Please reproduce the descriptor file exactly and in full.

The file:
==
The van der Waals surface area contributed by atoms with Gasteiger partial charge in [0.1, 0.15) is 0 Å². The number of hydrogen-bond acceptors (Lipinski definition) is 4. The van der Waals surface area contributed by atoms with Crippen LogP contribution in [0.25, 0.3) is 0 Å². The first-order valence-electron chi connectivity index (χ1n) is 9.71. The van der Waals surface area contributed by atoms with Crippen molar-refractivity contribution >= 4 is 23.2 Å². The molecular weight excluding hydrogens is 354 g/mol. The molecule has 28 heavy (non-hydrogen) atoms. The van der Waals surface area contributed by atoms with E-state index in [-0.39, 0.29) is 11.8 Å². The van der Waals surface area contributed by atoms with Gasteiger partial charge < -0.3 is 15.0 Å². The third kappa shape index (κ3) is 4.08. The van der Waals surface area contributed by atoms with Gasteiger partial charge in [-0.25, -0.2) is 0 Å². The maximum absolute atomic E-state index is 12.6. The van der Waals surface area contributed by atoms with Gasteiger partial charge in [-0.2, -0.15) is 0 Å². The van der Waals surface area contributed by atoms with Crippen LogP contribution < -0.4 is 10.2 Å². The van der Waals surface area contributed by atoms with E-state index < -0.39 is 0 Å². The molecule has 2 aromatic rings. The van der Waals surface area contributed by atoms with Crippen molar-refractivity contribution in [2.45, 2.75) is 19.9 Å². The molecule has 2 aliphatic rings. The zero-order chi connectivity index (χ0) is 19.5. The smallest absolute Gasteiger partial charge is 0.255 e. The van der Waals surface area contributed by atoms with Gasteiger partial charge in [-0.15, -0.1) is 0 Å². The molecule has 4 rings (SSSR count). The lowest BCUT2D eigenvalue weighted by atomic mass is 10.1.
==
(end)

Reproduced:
The van der Waals surface area contributed by atoms with Gasteiger partial charge in [0.1, 0.15) is 0 Å². The number of hydrogen-bond acceptors (Lipinski definition) is 4. The van der Waals surface area contributed by atoms with Crippen LogP contribution in [0.25, 0.3) is 0 Å². The first-order valence-electron chi connectivity index (χ1n) is 9.71. The van der Waals surface area contributed by atoms with Crippen molar-refractivity contribution >= 4 is 23.2 Å². The molecular weight excluding hydrogens is 354 g/mol. The molecule has 28 heavy (non-hydrogen) atoms. The van der Waals surface area contributed by atoms with E-state index in [-0.39, 0.29) is 11.8 Å². The van der Waals surface area contributed by atoms with Gasteiger partial charge < -0.3 is 15.0 Å². The third kappa shape index (κ3) is 4.08. The van der Waals surface area contributed by atoms with Gasteiger partial charge in [-0.25, -0.2) is 0 Å². The maximum absolute atomic E-state index is 12.6. The van der Waals surface area contributed by atoms with Gasteiger partial charge in [-0.2, -0.15) is 0 Å². The van der Waals surface area contributed by atoms with Crippen LogP contribution < -0.4 is 10.2 Å². The van der Waals surface area contributed by atoms with E-state index < -0.39 is 0 Å². The molecule has 2 aromatic rings. The van der Waals surface area contributed by atoms with Crippen molar-refractivity contribution in [2.45, 2.75) is 19.9 Å². The molecule has 2 aliphatic rings. The zero-order chi connectivity index (χ0) is 19.5. The smallest absolute Gasteiger partial charge is 0.255 e. The van der Waals surface area contributed by atoms with Gasteiger partial charge in [-0.15, -0.1) is 0 Å². The molecule has 4 rings (SSSR count). The lowest BCUT2D eigenvalue weighted by atomic mass is 10.1.